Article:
Recording your Screencast
Once you have established your recording parameters, it’s time to start your recording. Learning simple keyboard commands will help you create your screencasts quickly. I have my commands set up as Command-2. This allows me to toggle on and off the recordings. One of the neatest features of ScreenFlow is the ability to hide your desktop icons. I often find my desktop screens very cluttered and this option allows my audience to see a clean screen and not a cluttered mess.
While recording, it’s inevitable that you will flub or mess up something. If this happens, my advice is to keep recording. Record everything… even if you have multiple takes… keep recording. This way, your final product will be one single video clip. If you stop and start your recording several times, your computer will now be dealing with multiple files and that becomes messy. No matter what happens, I find it’s always best to have one single source file at the end from which to edit. There are times where, during the recording, you need to wait for apps to load, or websites to come up on screen… just remember that the editing station is where the power lies in your screencasts. You can always cut this time away by editing rather than starting and stopping the video recording.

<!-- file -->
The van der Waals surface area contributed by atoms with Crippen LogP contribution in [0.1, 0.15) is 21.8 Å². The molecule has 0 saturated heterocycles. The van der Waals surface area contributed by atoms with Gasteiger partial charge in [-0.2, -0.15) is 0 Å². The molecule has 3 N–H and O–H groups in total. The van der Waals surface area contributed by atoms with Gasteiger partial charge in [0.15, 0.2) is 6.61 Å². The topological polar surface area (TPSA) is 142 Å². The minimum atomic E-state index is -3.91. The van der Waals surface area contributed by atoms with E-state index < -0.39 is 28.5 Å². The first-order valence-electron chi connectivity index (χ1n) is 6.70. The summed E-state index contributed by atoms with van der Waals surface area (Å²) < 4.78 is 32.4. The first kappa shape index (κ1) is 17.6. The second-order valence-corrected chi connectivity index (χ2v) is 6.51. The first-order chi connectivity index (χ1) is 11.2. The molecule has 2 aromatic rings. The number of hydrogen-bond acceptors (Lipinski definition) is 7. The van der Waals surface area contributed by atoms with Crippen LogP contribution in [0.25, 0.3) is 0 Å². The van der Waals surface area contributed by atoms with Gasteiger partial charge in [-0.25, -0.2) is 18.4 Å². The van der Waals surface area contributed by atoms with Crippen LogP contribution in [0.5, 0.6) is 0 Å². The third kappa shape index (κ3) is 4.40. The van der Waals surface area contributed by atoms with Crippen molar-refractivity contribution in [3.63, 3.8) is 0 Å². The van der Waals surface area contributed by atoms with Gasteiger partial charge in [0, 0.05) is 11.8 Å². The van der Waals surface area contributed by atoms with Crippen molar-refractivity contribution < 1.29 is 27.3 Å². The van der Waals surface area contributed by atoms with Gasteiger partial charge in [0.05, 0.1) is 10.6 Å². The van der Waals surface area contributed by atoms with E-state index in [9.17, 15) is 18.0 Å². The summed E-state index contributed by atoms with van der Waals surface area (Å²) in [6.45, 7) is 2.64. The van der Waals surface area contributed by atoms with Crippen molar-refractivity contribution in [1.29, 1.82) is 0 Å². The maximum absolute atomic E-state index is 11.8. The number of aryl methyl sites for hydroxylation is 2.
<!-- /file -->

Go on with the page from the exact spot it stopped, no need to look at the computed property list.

Editing your Screencast
Once your video is recorded, ScreenFlow automatically enters you into a VERY powerful video editor. Most of my screencasts are very basic and don’t nearly take advantage of the tools that are offered in ScreenFlow. My advice here is to keep everything simple and only bring out the bells and whistles where needed.